Gender Norms

Stay-At-Home Dads More Likely To Be Depressed, Study Says

Men who stay at home and women who go to work are at higher risk of depression, study suggests.

Originally Published: 
A sad dad being consoled by his son at home.

Stay-at-home dads are more likely than other men to suffer symptoms of depression while women who enter the workforce and become top earners are similarly unhappy. These findings, which are bound to bother quite a lot of people, suggest that men and women who violate traditional gender norms are less happy for it. The data also serves as a reminder that culture changes slowly and that adults who think they are past this sort of Pleasantville thinking really aren’t.

“Well-being was lower for mothers and fathers who violated gendered expectations about the division of paid labor, and higher for parents who conformed to these expectations,” said coauthor on the study Karen Kramer of the University of Illinois at Urbana-Champaign, in a press statement. “We observed a statistically significant and substantial difference in depressive symptoms between men and women in our study.”

Even as educational and career opportunities for women have increased, society has been slow to catch up. Women still face wage discrimination and the threat of sexual and physical assault in the workplace. Coworkers have less respect for women who work rather than take maternity leave — and for women who take maternity leave rather than work.

Kramer and colleagues wondered what happens to men and women when they break traditional gender norms within a society that is still uncomfortable with high-earning women and stay-at-home men. Their hypothesis? That progressive men and women suffer psychologically from the fact that their communities do not respect their decisions.

The researchers were not disappointed — well, they were somewhat disappointed. But their hypothesis was spot-on.

Kramer and her team surveyed 1,463 men and 1,769 women born between 1957 and 1965, who had submitted to psychological evaluations in 1991 and 1994. They found that exiting the workforce to stay home with the kids did no harm to women’s psychological wellbeing, but that doing so was linked to depressive symptoms in men.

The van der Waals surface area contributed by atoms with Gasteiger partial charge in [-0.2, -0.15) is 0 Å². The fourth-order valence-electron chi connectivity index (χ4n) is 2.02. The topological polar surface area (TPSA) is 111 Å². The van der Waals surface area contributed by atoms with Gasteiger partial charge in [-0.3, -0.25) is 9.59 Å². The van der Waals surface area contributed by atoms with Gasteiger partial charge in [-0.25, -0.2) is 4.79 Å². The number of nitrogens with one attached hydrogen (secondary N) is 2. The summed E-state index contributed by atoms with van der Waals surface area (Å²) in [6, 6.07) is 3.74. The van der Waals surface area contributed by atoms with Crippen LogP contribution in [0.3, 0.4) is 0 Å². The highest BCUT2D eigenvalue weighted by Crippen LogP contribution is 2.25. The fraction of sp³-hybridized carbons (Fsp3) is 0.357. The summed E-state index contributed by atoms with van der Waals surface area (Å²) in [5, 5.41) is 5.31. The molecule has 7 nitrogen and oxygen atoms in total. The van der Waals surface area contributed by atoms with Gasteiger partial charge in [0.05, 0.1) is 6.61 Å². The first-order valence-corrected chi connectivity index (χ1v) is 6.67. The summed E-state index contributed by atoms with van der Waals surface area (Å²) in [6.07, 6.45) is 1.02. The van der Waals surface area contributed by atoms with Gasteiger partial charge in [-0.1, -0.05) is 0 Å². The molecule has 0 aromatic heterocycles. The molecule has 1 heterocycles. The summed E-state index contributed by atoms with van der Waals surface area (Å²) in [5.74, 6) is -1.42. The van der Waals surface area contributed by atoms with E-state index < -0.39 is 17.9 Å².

Further, they found that women who were the primary breadwinners in their families reported more symptoms of depression. As men made more money, their depressive symptoms evaporated. When women did the same, they spiraled into depression.

The findings do not mean that women are naturally better suited for housework, or that men are naturally happier in the workplace. This was not a study of nature, but a study of nurture — the extent to which societal biases can alter our psyches. The results illustrate that a society that tells men they can only be fulfilled through work, and tells women that they can only be fulfilled through childrearing, impacts even men and women who believe they’ve evolved beyond that.

For stay-at-home dads, the study’s conclusion is sobering. Is there any hope of a father finding happiness in a world that isn’t ready to accept men who spurn stock and bonds for baby wipes and bath toys?

Barack Levin, stay-at-home dad and author of The Diaper Chronicles, has some sage advice. “There are people out there that when they see a man staying home with his kids, they automatically think, ‘he’s an unemployed loser,’” he told Parents.

“You have to be comfortable with your decision and not let it get to you.”

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